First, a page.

Scottish residents who travel abroad to work in the oil and gas sector will be required to quarantine upon their return.
The Scottish Government said it appreciated the restrictions would be difficult but stressed that they are necessary to minimise the chance of new variants entering the country.
It also said there is a need to “restrict how many exemptions are in place” or the measures may be fruitless.
Industry body Oil and Gas UK (OGUK) has asked Holyrood to extend the list of exceptions to instead allow overseas workers to self-isolate at home.
OGUK warned that affected individuals would only get to spend a handful of days at home at a time, potentially having a “significant impact” on their mental health.
As of yesterday, everyone arriving in Scotland on an international flight must self-isolate in a hotel for 10 days at a cost of £1,750.
Holyrood published updated guidelines over the weekend outlining the “small number of people” travelling directly into the country who don’t need to enter managed isolation.
The list included downstream oil facility workers and those involved in offshore oil and gas.
However, its understood those exceptions don’t extend to people that live in Scotland and travel overseas to work in oil and gas.
One worker, who wished to remain anonymous, told Energy Voice last week that, under the current system, they would have to fork out more than £10,000 on quarantine costs over the course of the year in order to get to and from their job in Oman.
Trevor Stapleton, OGUK’s health, safety and environment director, said: “We are aware of a problem resulting from recent changes introduced by the Scottish Government that now include all individuals arriving at Scotland from any country and having to isolate for 10 days in a quarantine hotel.”
“Skilled Scottish based oil and gas workers who travel overseas to work, typically on a 28/28 rota are now being told they must isolate for 10 days in a quarantine hotel.
“If you add to this the requirement in most overseas countries to spend time in isolation at the point of arrival and the fact that travel to and from these countries takes at least two days or more, this further restriction imposed by the Scottish Government will mean that many workers will spend less than a week with their families over an eight-week period for just doing their job.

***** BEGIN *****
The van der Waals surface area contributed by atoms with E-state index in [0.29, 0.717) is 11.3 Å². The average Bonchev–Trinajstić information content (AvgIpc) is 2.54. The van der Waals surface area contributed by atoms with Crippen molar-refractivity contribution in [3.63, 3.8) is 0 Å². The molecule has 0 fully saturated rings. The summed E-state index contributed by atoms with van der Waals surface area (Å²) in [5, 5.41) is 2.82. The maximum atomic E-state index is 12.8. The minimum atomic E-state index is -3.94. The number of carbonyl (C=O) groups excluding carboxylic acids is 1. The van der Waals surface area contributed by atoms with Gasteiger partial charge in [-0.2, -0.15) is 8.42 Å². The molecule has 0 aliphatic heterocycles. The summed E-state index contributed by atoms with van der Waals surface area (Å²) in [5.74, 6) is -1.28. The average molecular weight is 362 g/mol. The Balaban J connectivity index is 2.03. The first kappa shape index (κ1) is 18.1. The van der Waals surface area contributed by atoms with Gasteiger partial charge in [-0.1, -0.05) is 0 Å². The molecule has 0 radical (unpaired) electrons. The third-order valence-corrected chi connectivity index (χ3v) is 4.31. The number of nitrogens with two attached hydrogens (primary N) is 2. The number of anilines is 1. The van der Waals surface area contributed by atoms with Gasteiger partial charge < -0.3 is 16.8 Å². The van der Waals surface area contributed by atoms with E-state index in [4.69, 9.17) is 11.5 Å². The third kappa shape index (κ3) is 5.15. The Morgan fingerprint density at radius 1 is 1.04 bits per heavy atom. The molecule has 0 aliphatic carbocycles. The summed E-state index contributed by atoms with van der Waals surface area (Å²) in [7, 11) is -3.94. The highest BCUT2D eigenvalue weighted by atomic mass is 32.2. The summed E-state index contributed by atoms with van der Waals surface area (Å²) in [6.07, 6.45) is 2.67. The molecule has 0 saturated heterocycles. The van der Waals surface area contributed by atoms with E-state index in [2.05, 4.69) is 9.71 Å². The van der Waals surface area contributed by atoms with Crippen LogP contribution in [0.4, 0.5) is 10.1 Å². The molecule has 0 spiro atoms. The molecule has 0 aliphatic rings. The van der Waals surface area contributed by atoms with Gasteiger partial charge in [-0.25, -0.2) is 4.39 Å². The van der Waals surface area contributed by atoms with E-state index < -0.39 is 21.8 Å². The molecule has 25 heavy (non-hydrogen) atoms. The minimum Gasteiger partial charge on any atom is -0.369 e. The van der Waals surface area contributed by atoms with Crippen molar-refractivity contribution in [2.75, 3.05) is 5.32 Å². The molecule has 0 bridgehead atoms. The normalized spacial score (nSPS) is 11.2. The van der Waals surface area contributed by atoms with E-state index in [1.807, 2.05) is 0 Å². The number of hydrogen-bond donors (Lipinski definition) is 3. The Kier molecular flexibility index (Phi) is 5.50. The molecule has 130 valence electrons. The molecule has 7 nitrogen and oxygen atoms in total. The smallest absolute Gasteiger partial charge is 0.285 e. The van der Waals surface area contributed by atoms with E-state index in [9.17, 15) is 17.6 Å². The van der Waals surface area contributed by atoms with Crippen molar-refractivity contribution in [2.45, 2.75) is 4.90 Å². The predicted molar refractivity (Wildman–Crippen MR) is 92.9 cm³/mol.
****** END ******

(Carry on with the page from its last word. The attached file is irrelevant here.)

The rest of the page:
“Our request to the Scottish Government is they consider extending existing exemptions to include these workers who arrive from non ‘red-list’ countries, to self-isolate at home and avoid a significant impact on the mental wellbeing of the individual and their families.
“The requirement to test on day’s two and eight can still be honoured provided the details on how this is to be carried out, are provided by the Scottish Government.”
A Scottish Government spokeswoman said: “To manage the risk of importing new variants, and to give vaccine deployment the best chance of bringing us closer to normality, these limits on international travel are necessary.
“The clinical advice is clear that a comprehensive system of managed quarantine is essential to minimise the impact of new COVID-19 variants.
“We know this will be difficult for individuals and their families, however we must restrict how many exemptions are in place otherwise the policy would not be effective.”
Scottish Conservative energy spokesman and north-east MSP Alexander Burnett said: “Oil and gas workers who leave Scotland on rotation have questions which need answered. Their job is essential but they are being ignored by the SNP government.
“I’ve been contacted by constituents who will isolate for 10 of 14 days they get at ‘home’ each month. And the prohibitive cost involved of quarantining could put some off coming back at all.
“I have asked Transport Secretary Michael Matheson to consider the mental health and home life of these key workers. These aren’t people electing to take a holiday or non-essential journeys.”